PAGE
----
On Your Toys
If your name is Liz, Lisa or Ali then you’ll recognise the title of this blog instantly. In 2007, the four of us tripped off to France for a long weekend of skiing. Lisa and I had snowboarding lessons, the instructor couldn’t say “toes” and kept telling us to stay on our “toys”. Presumably he meant stay flexible and ready to change direction at any time, which is a lot like what it feels like at the moment.
First up, an update on what’s happening medically: one of things I’ve been complaining about for ages is pain in my neck and skull. The same pain that had two cortisone injections into my neck which, if it were muscular pain, would have sorted. It wasn’t getting any better, I couldn’t get comfy at night so finally they send me for an MRI on my neck on a Friday. Monday afternoon I have 4 missed calls from the hospital and a message to call/bleep them urgently. Turns out the radiographer has spotted a ‘blob’ of cancer on one of the bones in my neck. There are 6-7 bones that make up the neck bit of your spine, they number C1-C7 and sort of hold your head to your body. Or something. The one you really don’t want affected is C1, at the base of your skull. Which one did they find cancer in? C1. I can almost laugh now but believe me I was not laughing when they said we’re worried your neck is unstable and if you’re not immobilised (head in a collar, flat on your back, don’t move) there could be some bad shit going down. Me: “like, paralysis?” Them: “no, death. Instantly”. Off I go to be hospitalised for what turns out to be 20 hours when it later turns out I don’t even need to be there. There was a specialist team meeting that morning where some super dick in skull base surgery reviewed and said actually it’s not as bad as it looks; no it’s not good but no she doesn’t need to be strapped down, radiotherapy may really help with this, send her home. And this guy is the most experienced surgeon in C1 injuries (which are complex as they can involve your spinal chord if not managed) so I would still be in that hospital bed if he didn’t think it was safe to come home.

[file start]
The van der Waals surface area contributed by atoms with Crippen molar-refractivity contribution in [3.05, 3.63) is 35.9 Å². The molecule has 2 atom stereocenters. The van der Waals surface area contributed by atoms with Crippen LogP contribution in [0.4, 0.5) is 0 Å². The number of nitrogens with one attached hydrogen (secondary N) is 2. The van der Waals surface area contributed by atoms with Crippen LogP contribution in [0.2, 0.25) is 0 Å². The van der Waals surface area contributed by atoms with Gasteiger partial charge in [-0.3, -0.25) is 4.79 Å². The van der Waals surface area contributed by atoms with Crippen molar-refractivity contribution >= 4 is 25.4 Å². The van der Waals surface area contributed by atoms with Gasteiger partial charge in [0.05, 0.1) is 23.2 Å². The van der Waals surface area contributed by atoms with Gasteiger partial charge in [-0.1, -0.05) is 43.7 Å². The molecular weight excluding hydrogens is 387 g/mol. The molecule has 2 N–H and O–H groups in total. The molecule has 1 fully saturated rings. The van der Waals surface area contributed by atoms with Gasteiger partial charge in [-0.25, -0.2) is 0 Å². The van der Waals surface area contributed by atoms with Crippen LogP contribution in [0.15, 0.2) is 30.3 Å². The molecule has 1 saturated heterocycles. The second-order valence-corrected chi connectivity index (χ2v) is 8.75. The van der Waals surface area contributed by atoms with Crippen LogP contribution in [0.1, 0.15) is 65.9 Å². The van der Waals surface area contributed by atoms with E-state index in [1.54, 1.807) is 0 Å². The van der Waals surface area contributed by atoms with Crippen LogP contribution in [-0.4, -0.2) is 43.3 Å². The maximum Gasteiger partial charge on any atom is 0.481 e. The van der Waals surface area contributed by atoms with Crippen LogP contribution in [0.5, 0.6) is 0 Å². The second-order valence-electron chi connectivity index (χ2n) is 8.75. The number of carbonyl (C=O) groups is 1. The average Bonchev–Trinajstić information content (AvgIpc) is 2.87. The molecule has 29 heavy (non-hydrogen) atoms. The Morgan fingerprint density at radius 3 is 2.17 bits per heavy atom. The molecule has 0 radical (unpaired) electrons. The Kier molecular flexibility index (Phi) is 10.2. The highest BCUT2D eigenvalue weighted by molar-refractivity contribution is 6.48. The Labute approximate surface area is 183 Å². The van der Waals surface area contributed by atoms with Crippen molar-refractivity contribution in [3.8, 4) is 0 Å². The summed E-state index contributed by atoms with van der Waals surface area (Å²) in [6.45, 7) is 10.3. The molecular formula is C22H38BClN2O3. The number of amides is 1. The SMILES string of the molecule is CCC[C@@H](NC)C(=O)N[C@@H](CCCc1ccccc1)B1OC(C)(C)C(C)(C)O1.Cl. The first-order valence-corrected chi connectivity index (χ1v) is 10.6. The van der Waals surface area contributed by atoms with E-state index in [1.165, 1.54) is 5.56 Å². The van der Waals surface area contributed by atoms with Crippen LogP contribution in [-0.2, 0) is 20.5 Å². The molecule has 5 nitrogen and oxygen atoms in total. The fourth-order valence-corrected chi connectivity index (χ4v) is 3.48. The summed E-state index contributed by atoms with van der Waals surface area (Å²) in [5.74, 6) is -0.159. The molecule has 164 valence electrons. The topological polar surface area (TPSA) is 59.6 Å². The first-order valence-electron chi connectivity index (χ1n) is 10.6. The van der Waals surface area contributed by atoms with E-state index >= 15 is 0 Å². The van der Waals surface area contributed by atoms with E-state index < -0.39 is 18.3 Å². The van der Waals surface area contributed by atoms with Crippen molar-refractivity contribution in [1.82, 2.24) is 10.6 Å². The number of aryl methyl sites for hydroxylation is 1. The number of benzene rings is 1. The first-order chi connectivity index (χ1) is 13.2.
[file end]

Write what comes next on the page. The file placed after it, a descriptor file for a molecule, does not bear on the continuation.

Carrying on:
Having spent the entire time in hospital in BITS, I mean bits, I’m discharged feeling totally emotionally broken. My mum is here, having to watch her youngest daughter in pieces, having been so relatively calm up to this point and I get home where all three of us are completely stunned at what has just happened. The next morning, my liver was screaming at me and I could barely stand in the shower. We called the Marie Curie Hospice in Hampstead, they said come in. After emotionally collapsing on all the doctors I have come to know so well there, they said why not stay for a rest? They just knew, they could see I had had such a shock and was in a real state. I ‘checked in’ for 4 nights and during that time, they patched me up again till I was strong enough to come home. They looked after Andy and my mum and dad, they welcomed the many friends who came to visit and it was so peaceful and calm up there.